Lehman is in the news:
Lehman Brothers Holdings Inc., the securities firm that lost almost 75 percent of its market value this year, sank to the lowest since 2000 in New York trading as customers’ votes of confidence failed to halt speculation that the stock may drop further.
Lehman, once the biggest U.S. underwriter of mortgage bonds, fell 40 cents, or 5.2 percent, to $16.40 before the official open on the New York Stock Exchange. Shares of the New York-based investment bank have lost 24 percent this week.
“There’s a concentrated effort to break Lehman,” [Ladenburg Thalmann & Co. analyst Richard] Bove said. “And I can’t say it won’t work because it worked with Bear.”
About 70.3 million shares, or 10 percent of Lehman’s outstanding stock, were sold short by investors as of June 30, compared with 37 million at the start of the year, the New York Stock Exchange said yesterday.
May 31, 2008
|Item||Billions (except for percentages)|
|own debt valuation||(1.5)|
|Qualifying unrestricted securities||7.9|
|Qualifying Restricted Securities||4.0|
|Total Tier 1 Capital||23.2|
|Qualifying subordinated notes||11.6|
|Risk Weighted Assets : Credit Risk||93.3|
|Risk Weighted Assets: Market Risk||91.1|
|Risk Weighted Assets: Operational Risk||32.2|
|Total Risk Weighted Assets||216.6|
|Tier 1 Ratio||10.7%|
|Total Capital Ratio||16.1%|
|The number above does not reflect the impact of the issuance of $4.0 billion of Common Stock and of $2.0 billion of 8.75% Non-Cumulative Mandatory Convertible Preferred Stock Series Q on June 12, 2008.|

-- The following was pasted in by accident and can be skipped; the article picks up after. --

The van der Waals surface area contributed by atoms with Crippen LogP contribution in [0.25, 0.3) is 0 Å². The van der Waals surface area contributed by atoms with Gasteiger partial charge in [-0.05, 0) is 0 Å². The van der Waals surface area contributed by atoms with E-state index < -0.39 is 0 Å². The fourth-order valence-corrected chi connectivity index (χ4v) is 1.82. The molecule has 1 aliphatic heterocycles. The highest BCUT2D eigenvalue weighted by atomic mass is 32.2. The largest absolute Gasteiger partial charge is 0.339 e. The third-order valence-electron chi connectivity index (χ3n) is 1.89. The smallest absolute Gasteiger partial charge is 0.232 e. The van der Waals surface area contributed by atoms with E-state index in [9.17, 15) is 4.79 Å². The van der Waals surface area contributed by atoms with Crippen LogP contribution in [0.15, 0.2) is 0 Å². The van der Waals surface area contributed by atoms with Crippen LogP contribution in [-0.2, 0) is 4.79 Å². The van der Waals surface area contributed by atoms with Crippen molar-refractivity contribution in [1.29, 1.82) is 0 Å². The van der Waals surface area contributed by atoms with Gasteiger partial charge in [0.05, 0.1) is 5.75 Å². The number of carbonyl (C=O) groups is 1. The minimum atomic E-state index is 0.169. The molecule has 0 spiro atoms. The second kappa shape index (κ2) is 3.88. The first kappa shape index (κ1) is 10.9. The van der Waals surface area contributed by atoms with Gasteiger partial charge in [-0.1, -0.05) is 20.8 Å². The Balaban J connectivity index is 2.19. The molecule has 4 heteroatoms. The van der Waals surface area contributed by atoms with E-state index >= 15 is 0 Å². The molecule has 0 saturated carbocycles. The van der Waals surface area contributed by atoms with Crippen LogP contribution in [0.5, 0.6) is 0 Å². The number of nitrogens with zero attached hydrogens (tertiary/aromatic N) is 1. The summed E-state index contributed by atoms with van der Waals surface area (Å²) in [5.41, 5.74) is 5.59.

So what’s the problem? Well, problem #1 is leverage:
|Lehman Brothers Leverage Ratios|
|Total Stockholders’ Equity||$26,276||$24,832||$22,490|
|Junior Sub. Notes||5,004||4,976||4,740|
|Tangible Equity Capital||$27,179||$25,696||$23,103|
|Net Leverage Ratio||12.06x||15.44x||16.14x|
|The table above does not reflect the impact of the issuance of $4.0 billion of common stock and of $2.0 billion of 8.75% Non-Cumulative Mandatory Convertible Preferred Stock, Series Q, on June 12, 2008. On a pro forma basis including those equity issuances, the Company’s leverage ratio and net leverage ratio would have been 20.00x and 10.06x, respectively.|
The company states:
The Company believes that a more meaningful, comparative ratio for companies in the securities industry is net leverage, which is the result of net assets divided by tangible equity capital.
The Company’s net leverage ratio is calculated as net assets divided by tangible equity capital. The Company calculates net assets by excluding from total assets: (i) cash and securities segregated and on deposit for regulatory and other purposes; (ii) collateralized lending agreements; and (iii) identifiable intangible assets and goodwill. The Company believes net leverage based on net assets to be a more useful measure of leverage, because it excludes certain low-risk, non-inventory assets and utilizes tangible equity capital as a measure of equity base.
Virtually the entire difference between “Total Assets” and “Net Assets” is due to “Collateralized lending agreements”.
One manner in which they attempt to address the liquidity risk is:
Seeking term funding whenever possible. The average remaining maturity of the Company’s tri-party repurchase agreements, excluding government and agency securities, was 35 days at May 31, 2008, compared with 22 days at February 29, 2008 and 27 days at November 30, 2007. Excluding securities that can be pledged to central banks, the average remaining maturity of the Company’s tri-party repurchase agreements was over 40 days at May 31, 2008.
Conclusions? You won’t find any here! If they were to experience difficulty in rolling their repos, the difference between “gross assets” and “net assets” could become rather important.